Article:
In my downtime from Spirit of the Scripture, I started a new blog. I was inspired to do something different, and I acted on it. I was going to incorporate my new blog ideas into Spirit of the Scripture, but it just isn’t the place for it. My readers have come to appreciate the current format and style of SOS, and I decided not to change it. My new material isn’t about dissecting scripture or discussing esoteric thought. It’s a personal blog sharing little tidbits of wisdom I’ve learned about living life more abundantly. No research. No breaking down meanings of words. Just writing from the heart. The blog will still be spiritual in nature, but also includes personal development topics in all areas. If this is something you think you might be interested in, you can find it at the link below:

Content From Within

You will be taken to the homepage where you can discover more about my vision for the blog. To actually view blog posts look at the links on the left; there’s no navigation menu at the top like most Word Press sites. I did this on purpose. It’s a very minimalist style blog with a simple layout. No pics, no bells and whistles. Just simple writing to help you enjoy life more. You can sign up for e-mail blog post updates on Content from Within at the end of any post if you so desire.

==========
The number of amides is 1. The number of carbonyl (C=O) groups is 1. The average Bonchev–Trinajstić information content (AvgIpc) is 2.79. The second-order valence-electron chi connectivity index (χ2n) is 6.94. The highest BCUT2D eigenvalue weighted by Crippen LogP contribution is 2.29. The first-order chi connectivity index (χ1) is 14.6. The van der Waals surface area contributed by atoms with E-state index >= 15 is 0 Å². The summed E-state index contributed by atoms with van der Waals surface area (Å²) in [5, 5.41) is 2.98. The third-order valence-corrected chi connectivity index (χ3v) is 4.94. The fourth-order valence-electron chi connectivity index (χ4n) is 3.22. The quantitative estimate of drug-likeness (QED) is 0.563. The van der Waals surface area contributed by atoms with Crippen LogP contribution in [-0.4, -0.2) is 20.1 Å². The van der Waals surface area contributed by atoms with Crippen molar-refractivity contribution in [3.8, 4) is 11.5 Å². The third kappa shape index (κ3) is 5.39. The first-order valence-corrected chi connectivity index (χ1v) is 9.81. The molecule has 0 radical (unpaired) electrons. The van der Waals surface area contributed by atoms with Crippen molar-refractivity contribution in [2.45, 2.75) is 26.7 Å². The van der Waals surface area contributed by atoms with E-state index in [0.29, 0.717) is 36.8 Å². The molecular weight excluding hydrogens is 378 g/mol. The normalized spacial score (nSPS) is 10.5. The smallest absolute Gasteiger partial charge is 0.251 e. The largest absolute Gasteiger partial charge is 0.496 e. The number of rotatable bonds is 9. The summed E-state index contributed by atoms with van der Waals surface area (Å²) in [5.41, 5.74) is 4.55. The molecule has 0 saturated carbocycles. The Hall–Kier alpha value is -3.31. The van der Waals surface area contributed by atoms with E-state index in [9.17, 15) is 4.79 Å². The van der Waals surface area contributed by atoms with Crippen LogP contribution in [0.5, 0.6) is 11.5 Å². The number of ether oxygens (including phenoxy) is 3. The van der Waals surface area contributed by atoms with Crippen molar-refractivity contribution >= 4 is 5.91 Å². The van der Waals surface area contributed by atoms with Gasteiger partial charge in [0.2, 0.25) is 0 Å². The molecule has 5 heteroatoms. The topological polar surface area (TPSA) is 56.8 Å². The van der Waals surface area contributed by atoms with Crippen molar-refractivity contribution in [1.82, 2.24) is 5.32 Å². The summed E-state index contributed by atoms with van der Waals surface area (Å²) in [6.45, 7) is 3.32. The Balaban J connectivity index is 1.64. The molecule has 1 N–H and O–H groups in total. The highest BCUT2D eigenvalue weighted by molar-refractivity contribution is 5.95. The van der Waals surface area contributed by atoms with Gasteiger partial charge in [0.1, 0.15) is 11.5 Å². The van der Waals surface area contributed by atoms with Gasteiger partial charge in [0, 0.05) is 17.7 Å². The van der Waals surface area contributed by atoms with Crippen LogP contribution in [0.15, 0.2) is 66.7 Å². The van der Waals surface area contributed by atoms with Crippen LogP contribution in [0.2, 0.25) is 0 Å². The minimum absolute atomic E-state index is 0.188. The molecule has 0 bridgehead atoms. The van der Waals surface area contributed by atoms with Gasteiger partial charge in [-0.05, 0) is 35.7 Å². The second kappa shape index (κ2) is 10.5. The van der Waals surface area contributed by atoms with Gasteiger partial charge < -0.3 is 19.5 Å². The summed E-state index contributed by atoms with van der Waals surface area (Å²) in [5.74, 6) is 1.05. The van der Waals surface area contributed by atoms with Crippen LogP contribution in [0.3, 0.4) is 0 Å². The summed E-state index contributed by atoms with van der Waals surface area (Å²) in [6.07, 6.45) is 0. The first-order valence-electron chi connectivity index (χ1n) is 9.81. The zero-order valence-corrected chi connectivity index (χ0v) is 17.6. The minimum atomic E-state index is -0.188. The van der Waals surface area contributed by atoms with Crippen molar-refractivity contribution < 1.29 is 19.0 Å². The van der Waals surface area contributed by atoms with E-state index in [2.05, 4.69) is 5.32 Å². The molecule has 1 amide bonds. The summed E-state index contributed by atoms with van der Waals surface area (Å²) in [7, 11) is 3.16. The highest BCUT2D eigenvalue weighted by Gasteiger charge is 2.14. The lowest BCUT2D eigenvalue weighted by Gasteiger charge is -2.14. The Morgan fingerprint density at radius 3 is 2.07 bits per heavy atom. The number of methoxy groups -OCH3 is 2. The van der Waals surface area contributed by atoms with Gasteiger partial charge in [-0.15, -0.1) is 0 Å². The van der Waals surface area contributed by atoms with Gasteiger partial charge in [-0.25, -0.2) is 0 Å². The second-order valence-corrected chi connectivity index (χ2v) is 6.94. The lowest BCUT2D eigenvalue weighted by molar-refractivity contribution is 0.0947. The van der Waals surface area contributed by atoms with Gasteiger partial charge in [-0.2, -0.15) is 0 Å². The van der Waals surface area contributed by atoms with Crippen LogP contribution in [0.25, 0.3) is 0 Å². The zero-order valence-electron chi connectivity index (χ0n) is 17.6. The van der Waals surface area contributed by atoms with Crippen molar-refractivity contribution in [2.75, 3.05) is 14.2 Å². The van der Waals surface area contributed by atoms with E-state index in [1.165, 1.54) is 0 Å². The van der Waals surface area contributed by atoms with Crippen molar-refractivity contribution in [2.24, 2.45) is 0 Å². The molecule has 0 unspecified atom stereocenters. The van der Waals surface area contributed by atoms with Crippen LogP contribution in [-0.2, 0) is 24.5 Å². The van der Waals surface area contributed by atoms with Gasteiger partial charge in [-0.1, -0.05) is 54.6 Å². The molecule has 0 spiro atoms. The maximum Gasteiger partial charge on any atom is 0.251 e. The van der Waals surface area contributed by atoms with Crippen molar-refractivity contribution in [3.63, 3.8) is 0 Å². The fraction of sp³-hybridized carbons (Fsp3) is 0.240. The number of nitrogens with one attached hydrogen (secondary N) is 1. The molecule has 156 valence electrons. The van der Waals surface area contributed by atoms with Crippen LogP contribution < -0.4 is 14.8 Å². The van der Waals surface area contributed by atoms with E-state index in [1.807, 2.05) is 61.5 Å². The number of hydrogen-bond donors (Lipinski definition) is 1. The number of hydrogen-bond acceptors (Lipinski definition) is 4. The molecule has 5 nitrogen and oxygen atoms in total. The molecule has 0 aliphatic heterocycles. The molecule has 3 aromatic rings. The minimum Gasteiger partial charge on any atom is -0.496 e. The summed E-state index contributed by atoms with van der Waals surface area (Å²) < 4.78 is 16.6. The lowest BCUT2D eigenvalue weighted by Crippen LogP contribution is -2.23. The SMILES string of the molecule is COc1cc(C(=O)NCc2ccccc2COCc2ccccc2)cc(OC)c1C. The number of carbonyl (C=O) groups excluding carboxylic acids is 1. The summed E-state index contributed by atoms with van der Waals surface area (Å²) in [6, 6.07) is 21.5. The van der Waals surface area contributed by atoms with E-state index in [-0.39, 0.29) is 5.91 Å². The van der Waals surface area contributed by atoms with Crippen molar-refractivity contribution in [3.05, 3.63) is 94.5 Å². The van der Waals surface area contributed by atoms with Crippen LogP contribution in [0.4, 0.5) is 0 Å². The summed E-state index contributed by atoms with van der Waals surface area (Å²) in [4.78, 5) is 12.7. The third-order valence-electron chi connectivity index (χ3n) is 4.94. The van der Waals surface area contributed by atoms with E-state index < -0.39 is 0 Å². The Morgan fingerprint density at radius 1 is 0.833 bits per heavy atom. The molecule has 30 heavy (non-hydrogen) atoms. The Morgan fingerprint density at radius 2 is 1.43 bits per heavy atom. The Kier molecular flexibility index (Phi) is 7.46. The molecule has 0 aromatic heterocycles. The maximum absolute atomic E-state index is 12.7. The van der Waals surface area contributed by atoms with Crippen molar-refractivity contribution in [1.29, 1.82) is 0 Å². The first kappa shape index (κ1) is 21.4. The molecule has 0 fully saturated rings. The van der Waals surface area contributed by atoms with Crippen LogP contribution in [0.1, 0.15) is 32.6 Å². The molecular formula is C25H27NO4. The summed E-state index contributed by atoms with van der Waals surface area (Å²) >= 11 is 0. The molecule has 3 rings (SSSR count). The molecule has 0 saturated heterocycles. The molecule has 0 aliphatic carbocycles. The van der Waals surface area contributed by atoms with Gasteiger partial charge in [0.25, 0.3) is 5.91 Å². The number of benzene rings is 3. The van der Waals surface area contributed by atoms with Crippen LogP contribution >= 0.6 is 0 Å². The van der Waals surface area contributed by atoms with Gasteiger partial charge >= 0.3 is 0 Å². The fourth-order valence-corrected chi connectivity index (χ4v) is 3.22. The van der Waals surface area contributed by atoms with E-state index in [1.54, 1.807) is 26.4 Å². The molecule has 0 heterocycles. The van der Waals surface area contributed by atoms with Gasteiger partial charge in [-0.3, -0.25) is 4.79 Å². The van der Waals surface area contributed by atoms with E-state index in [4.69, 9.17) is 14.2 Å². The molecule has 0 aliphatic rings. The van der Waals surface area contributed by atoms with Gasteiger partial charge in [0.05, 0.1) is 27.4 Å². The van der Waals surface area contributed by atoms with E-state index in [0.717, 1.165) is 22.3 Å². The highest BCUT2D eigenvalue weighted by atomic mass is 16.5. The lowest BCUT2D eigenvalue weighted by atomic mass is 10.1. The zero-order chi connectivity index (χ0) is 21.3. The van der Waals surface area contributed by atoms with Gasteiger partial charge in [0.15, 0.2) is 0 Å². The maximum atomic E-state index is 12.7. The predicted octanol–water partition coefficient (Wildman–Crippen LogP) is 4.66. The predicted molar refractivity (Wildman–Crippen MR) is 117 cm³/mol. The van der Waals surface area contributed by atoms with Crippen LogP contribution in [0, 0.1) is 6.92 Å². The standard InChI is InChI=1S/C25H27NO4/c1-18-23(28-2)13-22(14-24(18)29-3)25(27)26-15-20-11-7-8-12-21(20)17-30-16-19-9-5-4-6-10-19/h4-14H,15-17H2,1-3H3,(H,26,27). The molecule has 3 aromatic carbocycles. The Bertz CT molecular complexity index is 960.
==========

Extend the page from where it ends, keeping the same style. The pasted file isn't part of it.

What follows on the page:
I will be maintaining both blogs this summer since I will have plenty of time being off work for two months.

A special thanks to all my readers at SOS for helping to make it an inspiriting blog.


{ 7 comments… read them below or add one }

Vernon McVety June 1, 2014 at 2:42 pm

I believe in the law of love which is the law of Grace. And that’s something which is rarely and hardly understood by man. It may be true that we draw unto ourselves that which we direct our energy towards, but there’s a divine flow, control and balancing of Grace along with our energies that, at least most of us are unaware of. As the law of attraction IS the active mind of God, God is not separate from man, or man from God. The law of attraction is a favorite theme of many metaphysicians, but who rarely underscore the divine guidance of Grace. To believe greatly in one’s self is a way to guard one’s heart. Fear can be in the mind, and yet not in our hearts. Thus it isn’t really fear that we have. Perhaps it’s respect and reverence for the almighty. And He will love us back the same.


Joshua Tilghman June 1, 2014 at 3:23 pm